Person X works in startup A. Because reasons he also gets employed in a more established company B. He contributes to A only sporadically and is a full time employee in B. Both are software companies.

X and B have a run of the mill non-compete clause in their contract. The clause prohibits direct or indirect competition. A and X have no such clauses.

Initially A and B are doing completely separate things, but after X has started working in B, B starts switching it's focus into something that is somewhat similar to A, but that aims for a completely different market.

Would the contract prohibit X working in A?

What if later on A also starts moving closer to A and targeting similar markets?

1 Answer 1


If your contract says you will not work for a competitor, you cannot work for a competitor. While they were not competitors this was fine, once they became competitors then the person must resign from A in order to comply with their contract to B.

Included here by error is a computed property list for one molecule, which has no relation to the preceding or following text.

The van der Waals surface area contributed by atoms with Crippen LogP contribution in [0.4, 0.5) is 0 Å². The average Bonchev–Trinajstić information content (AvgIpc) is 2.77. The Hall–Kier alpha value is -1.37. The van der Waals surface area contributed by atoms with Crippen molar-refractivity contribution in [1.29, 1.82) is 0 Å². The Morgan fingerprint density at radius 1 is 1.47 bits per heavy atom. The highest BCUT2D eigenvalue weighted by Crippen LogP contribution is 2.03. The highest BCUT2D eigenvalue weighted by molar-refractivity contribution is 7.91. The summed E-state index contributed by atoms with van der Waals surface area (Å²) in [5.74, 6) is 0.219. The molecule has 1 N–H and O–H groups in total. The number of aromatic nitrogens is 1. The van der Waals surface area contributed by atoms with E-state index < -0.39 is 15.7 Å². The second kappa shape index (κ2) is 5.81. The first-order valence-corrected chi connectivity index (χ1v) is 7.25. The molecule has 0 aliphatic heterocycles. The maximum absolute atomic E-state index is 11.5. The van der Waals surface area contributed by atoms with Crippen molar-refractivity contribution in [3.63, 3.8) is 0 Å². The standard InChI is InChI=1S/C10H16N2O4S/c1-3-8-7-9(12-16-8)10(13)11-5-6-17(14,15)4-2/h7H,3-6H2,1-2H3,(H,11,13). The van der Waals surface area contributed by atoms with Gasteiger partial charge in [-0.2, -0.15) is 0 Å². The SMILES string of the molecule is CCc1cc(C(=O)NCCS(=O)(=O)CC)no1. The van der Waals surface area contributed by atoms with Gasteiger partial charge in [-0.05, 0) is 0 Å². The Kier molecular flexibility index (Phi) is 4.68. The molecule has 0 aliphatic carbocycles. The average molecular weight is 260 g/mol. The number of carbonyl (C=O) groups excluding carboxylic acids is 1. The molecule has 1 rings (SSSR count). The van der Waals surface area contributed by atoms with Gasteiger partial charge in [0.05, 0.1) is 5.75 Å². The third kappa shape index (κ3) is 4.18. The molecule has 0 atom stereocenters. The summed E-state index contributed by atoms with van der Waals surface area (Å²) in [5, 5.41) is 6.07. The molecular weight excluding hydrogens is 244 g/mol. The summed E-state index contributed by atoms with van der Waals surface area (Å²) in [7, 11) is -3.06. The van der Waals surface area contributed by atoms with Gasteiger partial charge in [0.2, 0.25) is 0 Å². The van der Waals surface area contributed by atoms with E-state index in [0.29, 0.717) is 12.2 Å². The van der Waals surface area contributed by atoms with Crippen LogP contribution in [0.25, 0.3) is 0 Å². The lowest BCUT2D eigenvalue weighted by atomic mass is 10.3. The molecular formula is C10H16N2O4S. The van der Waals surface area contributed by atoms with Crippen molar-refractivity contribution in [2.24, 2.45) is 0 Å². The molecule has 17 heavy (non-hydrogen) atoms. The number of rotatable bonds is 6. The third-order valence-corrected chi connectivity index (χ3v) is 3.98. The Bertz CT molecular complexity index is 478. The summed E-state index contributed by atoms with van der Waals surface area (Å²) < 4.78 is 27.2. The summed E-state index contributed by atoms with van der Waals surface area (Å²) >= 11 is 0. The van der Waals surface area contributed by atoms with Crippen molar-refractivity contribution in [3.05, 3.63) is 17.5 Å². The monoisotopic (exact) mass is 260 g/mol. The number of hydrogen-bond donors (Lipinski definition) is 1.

• Thanks. As a follow up, let's assume that B does the same thing all along, but A MIGHT end up doing something that could be seen as competition in the future, but this is not the current case or even a plan, just a recognized possibility. Should X resign immediately, when A starts to have immediate plans of competing with them, or when A starts to actively do business in the same segment as B?
    – Seppo420
    Nov 10, 2016 at 12:08

Your Answer

By clicking “Post Your Answer”, you agree to our terms of service, privacy policy and cookie policy

Not the answer you're looking for? Browse other questions tagged or ask your own question.